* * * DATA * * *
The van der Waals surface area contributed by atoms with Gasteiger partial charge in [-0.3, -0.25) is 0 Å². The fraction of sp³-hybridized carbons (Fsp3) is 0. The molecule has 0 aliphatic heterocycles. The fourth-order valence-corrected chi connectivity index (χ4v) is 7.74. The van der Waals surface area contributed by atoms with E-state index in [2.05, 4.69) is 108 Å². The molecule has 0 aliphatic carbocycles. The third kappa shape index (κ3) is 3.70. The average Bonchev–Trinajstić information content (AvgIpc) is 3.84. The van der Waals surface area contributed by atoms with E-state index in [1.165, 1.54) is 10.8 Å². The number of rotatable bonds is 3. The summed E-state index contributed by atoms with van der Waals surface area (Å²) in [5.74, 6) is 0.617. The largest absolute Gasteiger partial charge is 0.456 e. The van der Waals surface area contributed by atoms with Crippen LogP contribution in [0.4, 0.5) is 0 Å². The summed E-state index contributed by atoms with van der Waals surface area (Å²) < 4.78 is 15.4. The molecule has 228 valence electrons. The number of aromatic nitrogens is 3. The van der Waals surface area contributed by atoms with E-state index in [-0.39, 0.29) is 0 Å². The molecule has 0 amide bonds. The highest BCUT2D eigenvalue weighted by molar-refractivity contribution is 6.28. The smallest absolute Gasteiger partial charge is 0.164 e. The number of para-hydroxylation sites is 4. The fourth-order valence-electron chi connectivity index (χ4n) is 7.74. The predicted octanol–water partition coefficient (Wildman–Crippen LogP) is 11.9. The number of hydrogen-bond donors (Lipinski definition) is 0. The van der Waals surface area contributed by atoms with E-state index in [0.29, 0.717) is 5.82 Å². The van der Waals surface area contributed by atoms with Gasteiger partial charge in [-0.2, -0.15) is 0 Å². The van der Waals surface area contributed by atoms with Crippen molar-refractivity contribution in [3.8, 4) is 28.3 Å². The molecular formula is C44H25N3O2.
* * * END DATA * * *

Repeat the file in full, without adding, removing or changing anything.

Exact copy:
The van der Waals surface area contributed by atoms with Gasteiger partial charge in [-0.3, -0.25) is 0 Å². The fraction of sp³-hybridized carbons (Fsp3) is 0. The molecule has 0 aliphatic heterocycles. The fourth-order valence-corrected chi connectivity index (χ4v) is 7.74. The van der Waals surface area contributed by atoms with E-state index in [2.05, 4.69) is 108 Å². The molecule has 0 aliphatic carbocycles. The third kappa shape index (κ3) is 3.70. The average Bonchev–Trinajstić information content (AvgIpc) is 3.84. The van der Waals surface area contributed by atoms with E-state index in [1.165, 1.54) is 10.8 Å². The number of rotatable bonds is 3. The summed E-state index contributed by atoms with van der Waals surface area (Å²) in [5.74, 6) is 0.617. The largest absolute Gasteiger partial charge is 0.456 e. The van der Waals surface area contributed by atoms with Crippen LogP contribution in [0.4, 0.5) is 0 Å². The summed E-state index contributed by atoms with van der Waals surface area (Å²) < 4.78 is 15.4. The molecule has 228 valence electrons. The number of aromatic nitrogens is 3. The van der Waals surface area contributed by atoms with E-state index in [-0.39, 0.29) is 0 Å². The molecule has 0 amide bonds. The highest BCUT2D eigenvalue weighted by molar-refractivity contribution is 6.28. The smallest absolute Gasteiger partial charge is 0.164 e. The number of para-hydroxylation sites is 4. The fourth-order valence-electron chi connectivity index (χ4n) is 7.74. The predicted octanol–water partition coefficient (Wildman–Crippen LogP) is 11.9. The number of hydrogen-bond donors (Lipinski definition) is 0. The van der Waals surface area contributed by atoms with E-state index in [0.29, 0.717) is 5.82 Å². The van der Waals surface area contributed by atoms with Gasteiger partial charge in [-0.2, -0.15) is 0 Å². The van der Waals surface area contributed by atoms with Crippen molar-refractivity contribution in [3.8, 4) is 28.3 Å². The molecular formula is C44H25N3O2.